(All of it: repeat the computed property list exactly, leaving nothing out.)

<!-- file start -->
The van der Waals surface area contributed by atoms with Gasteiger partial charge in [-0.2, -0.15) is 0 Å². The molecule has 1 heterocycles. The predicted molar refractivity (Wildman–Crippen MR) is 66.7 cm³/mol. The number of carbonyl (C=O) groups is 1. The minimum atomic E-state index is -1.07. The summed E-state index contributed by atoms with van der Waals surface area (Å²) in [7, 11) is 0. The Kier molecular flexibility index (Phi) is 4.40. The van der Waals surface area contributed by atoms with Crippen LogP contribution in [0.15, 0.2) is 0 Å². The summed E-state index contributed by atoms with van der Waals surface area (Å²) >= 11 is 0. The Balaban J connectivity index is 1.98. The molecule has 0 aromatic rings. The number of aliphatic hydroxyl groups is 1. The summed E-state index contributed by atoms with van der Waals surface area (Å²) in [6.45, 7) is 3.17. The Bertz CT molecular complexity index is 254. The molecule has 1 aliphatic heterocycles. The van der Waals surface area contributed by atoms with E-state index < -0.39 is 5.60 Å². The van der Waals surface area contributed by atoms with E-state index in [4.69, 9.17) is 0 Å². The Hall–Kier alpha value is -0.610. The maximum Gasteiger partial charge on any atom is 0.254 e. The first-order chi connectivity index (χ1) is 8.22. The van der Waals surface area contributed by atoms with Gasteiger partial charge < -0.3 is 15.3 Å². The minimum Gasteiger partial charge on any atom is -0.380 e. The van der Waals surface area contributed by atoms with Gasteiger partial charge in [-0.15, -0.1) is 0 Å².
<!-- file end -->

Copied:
The van der Waals surface area contributed by atoms with Gasteiger partial charge in [-0.2, -0.15) is 0 Å². The molecule has 1 heterocycles. The predicted molar refractivity (Wildman–Crippen MR) is 66.7 cm³/mol. The number of carbonyl (C=O) groups is 1. The minimum atomic E-state index is -1.07. The summed E-state index contributed by atoms with van der Waals surface area (Å²) in [7, 11) is 0. The Kier molecular flexibility index (Phi) is 4.40. The van der Waals surface area contributed by atoms with Crippen LogP contribution in [0.15, 0.2) is 0 Å². The summed E-state index contributed by atoms with van der Waals surface area (Å²) >= 11 is 0. The Balaban J connectivity index is 1.98. The molecule has 0 aromatic rings. The number of aliphatic hydroxyl groups is 1. The summed E-state index contributed by atoms with van der Waals surface area (Å²) in [6.45, 7) is 3.17. The Bertz CT molecular complexity index is 254. The molecule has 1 aliphatic heterocycles. The van der Waals surface area contributed by atoms with E-state index < -0.39 is 5.60 Å². The van der Waals surface area contributed by atoms with E-state index in [4.69, 9.17) is 0 Å². The Hall–Kier alpha value is -0.610. The maximum Gasteiger partial charge on any atom is 0.254 e. The first-order chi connectivity index (χ1) is 8.22. The van der Waals surface area contributed by atoms with Gasteiger partial charge < -0.3 is 15.3 Å². The minimum Gasteiger partial charge on any atom is -0.380 e. The van der Waals surface area contributed by atoms with Gasteiger partial charge in [-0.15, -0.1) is 0 Å².